Celia Aranda Reina ’21, Civil and Environmental Engineering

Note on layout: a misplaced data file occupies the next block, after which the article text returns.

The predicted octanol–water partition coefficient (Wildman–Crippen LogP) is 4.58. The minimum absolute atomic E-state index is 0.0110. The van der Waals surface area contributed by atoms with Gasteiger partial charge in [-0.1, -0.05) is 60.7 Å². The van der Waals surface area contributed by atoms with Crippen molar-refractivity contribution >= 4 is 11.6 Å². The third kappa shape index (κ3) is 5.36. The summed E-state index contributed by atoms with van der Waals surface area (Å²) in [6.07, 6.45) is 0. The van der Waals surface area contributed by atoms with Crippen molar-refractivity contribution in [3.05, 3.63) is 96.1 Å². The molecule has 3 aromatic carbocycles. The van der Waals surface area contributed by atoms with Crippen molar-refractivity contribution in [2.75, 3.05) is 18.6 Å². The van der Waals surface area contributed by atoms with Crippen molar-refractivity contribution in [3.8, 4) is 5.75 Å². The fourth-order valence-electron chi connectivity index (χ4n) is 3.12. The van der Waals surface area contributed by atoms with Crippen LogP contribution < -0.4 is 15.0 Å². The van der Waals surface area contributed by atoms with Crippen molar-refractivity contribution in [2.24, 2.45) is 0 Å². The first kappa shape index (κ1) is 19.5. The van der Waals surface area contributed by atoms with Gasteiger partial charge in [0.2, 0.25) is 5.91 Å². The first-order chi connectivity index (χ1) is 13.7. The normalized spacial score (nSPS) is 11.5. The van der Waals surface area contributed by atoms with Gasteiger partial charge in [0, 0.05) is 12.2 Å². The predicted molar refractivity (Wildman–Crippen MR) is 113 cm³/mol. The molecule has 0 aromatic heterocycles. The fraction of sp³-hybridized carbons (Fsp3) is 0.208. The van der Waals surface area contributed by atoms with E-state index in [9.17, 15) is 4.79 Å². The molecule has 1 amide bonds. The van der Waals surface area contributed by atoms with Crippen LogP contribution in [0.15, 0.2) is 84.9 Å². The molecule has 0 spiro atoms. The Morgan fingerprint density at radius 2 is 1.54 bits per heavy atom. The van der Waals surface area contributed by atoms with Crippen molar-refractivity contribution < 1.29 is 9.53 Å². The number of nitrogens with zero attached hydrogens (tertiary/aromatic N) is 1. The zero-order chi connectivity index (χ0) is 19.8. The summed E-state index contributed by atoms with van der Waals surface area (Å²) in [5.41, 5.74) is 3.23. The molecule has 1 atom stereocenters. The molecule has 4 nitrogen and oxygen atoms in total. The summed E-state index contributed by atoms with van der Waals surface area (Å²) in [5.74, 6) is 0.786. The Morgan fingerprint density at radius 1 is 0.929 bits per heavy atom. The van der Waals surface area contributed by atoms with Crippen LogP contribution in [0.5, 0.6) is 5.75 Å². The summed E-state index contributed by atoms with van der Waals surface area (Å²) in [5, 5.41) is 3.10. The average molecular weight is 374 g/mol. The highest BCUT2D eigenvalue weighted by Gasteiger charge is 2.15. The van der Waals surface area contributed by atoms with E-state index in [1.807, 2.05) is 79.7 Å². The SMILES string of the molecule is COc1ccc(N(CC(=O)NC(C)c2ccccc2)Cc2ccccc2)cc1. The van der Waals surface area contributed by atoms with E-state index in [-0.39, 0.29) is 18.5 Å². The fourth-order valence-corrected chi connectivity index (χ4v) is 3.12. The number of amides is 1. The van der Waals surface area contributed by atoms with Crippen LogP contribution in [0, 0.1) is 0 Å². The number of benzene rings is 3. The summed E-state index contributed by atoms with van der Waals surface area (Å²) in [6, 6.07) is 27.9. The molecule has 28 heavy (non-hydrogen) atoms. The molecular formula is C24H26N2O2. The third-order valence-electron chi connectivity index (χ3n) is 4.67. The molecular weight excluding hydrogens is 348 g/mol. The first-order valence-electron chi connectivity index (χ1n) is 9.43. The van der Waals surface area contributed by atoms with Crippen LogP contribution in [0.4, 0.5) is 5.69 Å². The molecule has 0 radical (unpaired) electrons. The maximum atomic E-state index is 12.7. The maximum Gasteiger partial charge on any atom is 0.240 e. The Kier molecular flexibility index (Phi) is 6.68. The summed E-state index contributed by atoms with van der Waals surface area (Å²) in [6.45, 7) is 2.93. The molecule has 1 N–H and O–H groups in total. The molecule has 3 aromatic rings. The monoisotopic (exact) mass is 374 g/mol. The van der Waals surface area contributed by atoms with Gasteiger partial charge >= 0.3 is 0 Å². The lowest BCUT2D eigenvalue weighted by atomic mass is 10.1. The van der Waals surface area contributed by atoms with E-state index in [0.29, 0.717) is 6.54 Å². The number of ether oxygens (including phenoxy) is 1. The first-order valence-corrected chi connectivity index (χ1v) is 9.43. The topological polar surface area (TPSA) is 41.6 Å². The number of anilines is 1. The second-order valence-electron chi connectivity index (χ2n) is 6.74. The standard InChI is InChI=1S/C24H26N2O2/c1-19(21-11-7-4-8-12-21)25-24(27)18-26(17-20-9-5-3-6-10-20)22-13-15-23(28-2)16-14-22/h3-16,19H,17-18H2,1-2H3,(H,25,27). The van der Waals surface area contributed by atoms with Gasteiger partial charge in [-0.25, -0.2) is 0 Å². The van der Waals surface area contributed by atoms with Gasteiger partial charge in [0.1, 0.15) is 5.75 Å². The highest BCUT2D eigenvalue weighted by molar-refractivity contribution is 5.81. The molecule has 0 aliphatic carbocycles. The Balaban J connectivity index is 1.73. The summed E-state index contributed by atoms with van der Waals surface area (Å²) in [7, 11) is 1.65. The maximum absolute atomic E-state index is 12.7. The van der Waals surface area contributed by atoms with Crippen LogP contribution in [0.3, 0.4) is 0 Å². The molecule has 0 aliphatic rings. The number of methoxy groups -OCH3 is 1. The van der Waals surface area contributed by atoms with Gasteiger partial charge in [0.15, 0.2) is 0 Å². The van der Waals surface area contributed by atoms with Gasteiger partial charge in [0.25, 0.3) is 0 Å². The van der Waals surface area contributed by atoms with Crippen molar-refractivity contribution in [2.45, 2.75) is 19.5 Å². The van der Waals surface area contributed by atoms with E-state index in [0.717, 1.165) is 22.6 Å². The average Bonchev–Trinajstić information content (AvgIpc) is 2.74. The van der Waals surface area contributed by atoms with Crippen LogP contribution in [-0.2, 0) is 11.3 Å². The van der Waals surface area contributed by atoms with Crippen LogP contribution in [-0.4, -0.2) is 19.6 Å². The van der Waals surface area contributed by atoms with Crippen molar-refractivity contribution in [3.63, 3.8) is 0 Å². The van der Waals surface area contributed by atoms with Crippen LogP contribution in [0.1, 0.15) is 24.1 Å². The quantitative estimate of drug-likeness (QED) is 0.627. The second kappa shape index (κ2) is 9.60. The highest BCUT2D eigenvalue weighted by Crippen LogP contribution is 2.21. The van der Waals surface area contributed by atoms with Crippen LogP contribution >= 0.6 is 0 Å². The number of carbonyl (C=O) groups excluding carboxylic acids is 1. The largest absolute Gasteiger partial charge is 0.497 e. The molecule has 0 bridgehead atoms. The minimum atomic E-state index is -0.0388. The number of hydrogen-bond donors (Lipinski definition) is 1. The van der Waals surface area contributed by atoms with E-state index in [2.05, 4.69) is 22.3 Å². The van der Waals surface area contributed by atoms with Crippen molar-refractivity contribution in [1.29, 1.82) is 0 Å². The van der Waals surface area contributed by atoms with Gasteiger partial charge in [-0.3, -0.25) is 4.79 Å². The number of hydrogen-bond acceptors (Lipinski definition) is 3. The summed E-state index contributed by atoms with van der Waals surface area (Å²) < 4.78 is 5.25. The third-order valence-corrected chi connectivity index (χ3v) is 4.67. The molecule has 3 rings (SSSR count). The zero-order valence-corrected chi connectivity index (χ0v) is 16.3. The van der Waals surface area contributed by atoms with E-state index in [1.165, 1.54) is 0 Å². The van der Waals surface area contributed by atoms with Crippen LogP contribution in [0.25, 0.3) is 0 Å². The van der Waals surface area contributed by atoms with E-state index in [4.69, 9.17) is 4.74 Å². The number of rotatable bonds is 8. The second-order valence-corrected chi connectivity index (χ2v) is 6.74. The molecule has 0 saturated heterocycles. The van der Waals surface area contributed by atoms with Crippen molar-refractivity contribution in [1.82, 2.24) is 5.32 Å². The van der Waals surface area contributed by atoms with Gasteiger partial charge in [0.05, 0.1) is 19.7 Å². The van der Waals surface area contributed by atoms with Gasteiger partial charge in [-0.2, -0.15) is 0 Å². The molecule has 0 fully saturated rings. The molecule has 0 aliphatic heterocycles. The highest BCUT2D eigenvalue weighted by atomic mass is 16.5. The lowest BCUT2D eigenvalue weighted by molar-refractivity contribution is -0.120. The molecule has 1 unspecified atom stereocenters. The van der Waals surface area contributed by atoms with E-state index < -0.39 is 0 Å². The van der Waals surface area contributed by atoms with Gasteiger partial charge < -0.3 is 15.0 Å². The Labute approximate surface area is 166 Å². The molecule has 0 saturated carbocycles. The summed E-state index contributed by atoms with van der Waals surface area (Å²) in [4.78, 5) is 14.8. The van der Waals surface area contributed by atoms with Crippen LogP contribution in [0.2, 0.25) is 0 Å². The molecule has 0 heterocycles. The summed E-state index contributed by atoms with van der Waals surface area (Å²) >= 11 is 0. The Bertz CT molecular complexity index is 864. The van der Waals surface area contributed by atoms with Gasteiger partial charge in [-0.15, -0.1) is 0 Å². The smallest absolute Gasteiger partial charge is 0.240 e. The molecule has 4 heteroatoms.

I worked primarily in Zumaia and Sopelana, Spain, studying the climate change record captured in periplatformal carbonates from the Paleogene Period. We measured layer types and thickness, and collected rock samples from each stratigraphic section. I prepared these rock samples for carbon- and oxygen-isotope measurements in the Maloof Lab by reducing the rocks to powder with a saw and dental drill, or with mortar and pestle. I dissolved the samples in acid and measured the carbon dioxide gas on an isotope-ratio mass spectrometer. With these data, we can see how environmental changes at the Cretaceous-Paleogene boundary may have influenced — or been influenced by — the demise of the dinosaurs and the rise of mammals. I also searched for periodicity in the layer thickness and isotope data to test the hypothesis that slight changes in Earth’s orbit paced the climate change that influenced carbonate deposition. I received intensive field training from two faculty members and two Ph.D. candidates. They taught me how to conduct geological work and gave me insight into graduate school life and academic research. I learned how to run different lab equipment and reduce data. Although my actual interest is environmental engineering, this experience enriched my understanding of paleoclimate science.